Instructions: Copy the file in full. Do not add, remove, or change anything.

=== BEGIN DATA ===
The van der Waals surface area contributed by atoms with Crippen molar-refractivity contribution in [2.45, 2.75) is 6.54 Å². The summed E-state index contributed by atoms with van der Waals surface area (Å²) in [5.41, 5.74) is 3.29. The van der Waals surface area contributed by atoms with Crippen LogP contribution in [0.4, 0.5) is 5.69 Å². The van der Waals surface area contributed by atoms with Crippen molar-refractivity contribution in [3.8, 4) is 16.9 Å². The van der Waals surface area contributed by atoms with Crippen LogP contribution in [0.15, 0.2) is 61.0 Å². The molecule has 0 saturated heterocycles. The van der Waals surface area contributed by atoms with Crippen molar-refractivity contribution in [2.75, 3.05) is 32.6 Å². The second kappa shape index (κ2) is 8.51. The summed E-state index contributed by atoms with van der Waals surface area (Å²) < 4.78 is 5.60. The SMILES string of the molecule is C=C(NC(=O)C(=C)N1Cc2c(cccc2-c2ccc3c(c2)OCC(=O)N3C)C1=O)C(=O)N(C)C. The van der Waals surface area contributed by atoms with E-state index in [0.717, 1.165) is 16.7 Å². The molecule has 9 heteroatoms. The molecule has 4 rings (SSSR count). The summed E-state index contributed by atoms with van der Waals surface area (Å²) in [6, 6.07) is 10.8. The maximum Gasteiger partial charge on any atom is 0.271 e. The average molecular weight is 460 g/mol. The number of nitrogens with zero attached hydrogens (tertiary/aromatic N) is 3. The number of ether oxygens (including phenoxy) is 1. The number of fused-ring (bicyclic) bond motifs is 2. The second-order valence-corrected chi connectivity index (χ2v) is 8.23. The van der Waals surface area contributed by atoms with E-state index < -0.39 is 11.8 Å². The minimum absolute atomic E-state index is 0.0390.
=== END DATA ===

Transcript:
The van der Waals surface area contributed by atoms with Crippen molar-refractivity contribution in [2.45, 2.75) is 6.54 Å². The summed E-state index contributed by atoms with van der Waals surface area (Å²) in [5.41, 5.74) is 3.29. The van der Waals surface area contributed by atoms with Crippen LogP contribution in [0.4, 0.5) is 5.69 Å². The van der Waals surface area contributed by atoms with Crippen molar-refractivity contribution in [3.8, 4) is 16.9 Å². The van der Waals surface area contributed by atoms with Crippen LogP contribution in [0.15, 0.2) is 61.0 Å². The molecule has 0 saturated heterocycles. The van der Waals surface area contributed by atoms with Crippen molar-refractivity contribution in [2.75, 3.05) is 32.6 Å². The second kappa shape index (κ2) is 8.51. The summed E-state index contributed by atoms with van der Waals surface area (Å²) < 4.78 is 5.60. The SMILES string of the molecule is C=C(NC(=O)C(=C)N1Cc2c(cccc2-c2ccc3c(c2)OCC(=O)N3C)C1=O)C(=O)N(C)C. The van der Waals surface area contributed by atoms with E-state index in [0.717, 1.165) is 16.7 Å². The molecule has 9 heteroatoms. The molecule has 4 rings (SSSR count). The summed E-state index contributed by atoms with van der Waals surface area (Å²) in [6, 6.07) is 10.8. The maximum Gasteiger partial charge on any atom is 0.271 e. The average molecular weight is 460 g/mol. The number of nitrogens with zero attached hydrogens (tertiary/aromatic N) is 3. The number of ether oxygens (including phenoxy) is 1. The number of fused-ring (bicyclic) bond motifs is 2. The second-order valence-corrected chi connectivity index (χ2v) is 8.23. The van der Waals surface area contributed by atoms with E-state index < -0.39 is 11.8 Å². The minimum absolute atomic E-state index is 0.0390.